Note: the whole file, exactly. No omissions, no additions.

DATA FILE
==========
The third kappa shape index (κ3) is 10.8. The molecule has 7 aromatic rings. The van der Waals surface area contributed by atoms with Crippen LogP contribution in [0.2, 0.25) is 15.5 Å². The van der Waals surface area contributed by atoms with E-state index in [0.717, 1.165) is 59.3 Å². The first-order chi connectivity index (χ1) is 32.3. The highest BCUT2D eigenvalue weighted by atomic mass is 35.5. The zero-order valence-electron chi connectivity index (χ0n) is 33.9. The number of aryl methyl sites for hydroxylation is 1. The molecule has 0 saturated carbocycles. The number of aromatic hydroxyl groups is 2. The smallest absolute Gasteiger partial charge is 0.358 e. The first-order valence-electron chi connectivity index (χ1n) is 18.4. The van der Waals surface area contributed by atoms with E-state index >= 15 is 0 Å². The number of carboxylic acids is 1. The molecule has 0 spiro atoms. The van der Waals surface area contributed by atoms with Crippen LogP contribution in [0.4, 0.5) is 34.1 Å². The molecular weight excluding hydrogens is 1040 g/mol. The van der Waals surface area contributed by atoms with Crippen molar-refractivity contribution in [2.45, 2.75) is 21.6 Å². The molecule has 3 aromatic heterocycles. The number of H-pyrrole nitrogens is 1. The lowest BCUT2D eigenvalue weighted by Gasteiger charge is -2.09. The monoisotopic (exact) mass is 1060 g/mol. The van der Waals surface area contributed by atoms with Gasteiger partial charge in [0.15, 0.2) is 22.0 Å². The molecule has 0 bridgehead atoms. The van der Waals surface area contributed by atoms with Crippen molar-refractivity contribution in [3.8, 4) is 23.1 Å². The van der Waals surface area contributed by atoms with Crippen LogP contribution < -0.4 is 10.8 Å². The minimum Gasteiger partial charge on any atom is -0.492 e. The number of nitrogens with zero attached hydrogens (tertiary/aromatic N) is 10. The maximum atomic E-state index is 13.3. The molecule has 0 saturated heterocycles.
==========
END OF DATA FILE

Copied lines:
The third kappa shape index (κ3) is 10.8. The molecule has 7 aromatic rings. The van der Waals surface area contributed by atoms with Crippen LogP contribution in [0.2, 0.25) is 15.5 Å². The van der Waals surface area contributed by atoms with E-state index in [0.717, 1.165) is 59.3 Å². The first-order chi connectivity index (χ1) is 32.3. The highest BCUT2D eigenvalue weighted by atomic mass is 35.5. The zero-order valence-electron chi connectivity index (χ0n) is 33.9. The number of aryl methyl sites for hydroxylation is 1. The molecule has 0 saturated carbocycles. The number of aromatic hydroxyl groups is 2. The smallest absolute Gasteiger partial charge is 0.358 e. The first-order valence-electron chi connectivity index (χ1n) is 18.4. The van der Waals surface area contributed by atoms with E-state index >= 15 is 0 Å². The number of carboxylic acids is 1. The molecule has 0 spiro atoms. The van der Waals surface area contributed by atoms with Crippen LogP contribution in [0.4, 0.5) is 34.1 Å². The molecular weight excluding hydrogens is 1040 g/mol. The van der Waals surface area contributed by atoms with Crippen molar-refractivity contribution in [2.45, 2.75) is 21.6 Å². The molecule has 3 aromatic heterocycles. The number of H-pyrrole nitrogens is 1. The lowest BCUT2D eigenvalue weighted by Gasteiger charge is -2.09. The monoisotopic (exact) mass is 1060 g/mol. The van der Waals surface area contributed by atoms with Gasteiger partial charge in [0.15, 0.2) is 22.0 Å². The molecule has 0 bridgehead atoms. The van der Waals surface area contributed by atoms with Crippen molar-refractivity contribution in [3.8, 4) is 23.1 Å². The van der Waals surface area contributed by atoms with Crippen LogP contribution < -0.4 is 10.8 Å². The minimum Gasteiger partial charge on any atom is -0.492 e. The number of nitrogens with zero attached hydrogens (tertiary/aromatic N) is 10. The maximum atomic E-state index is 13.3. The molecule has 0 saturated heterocycles.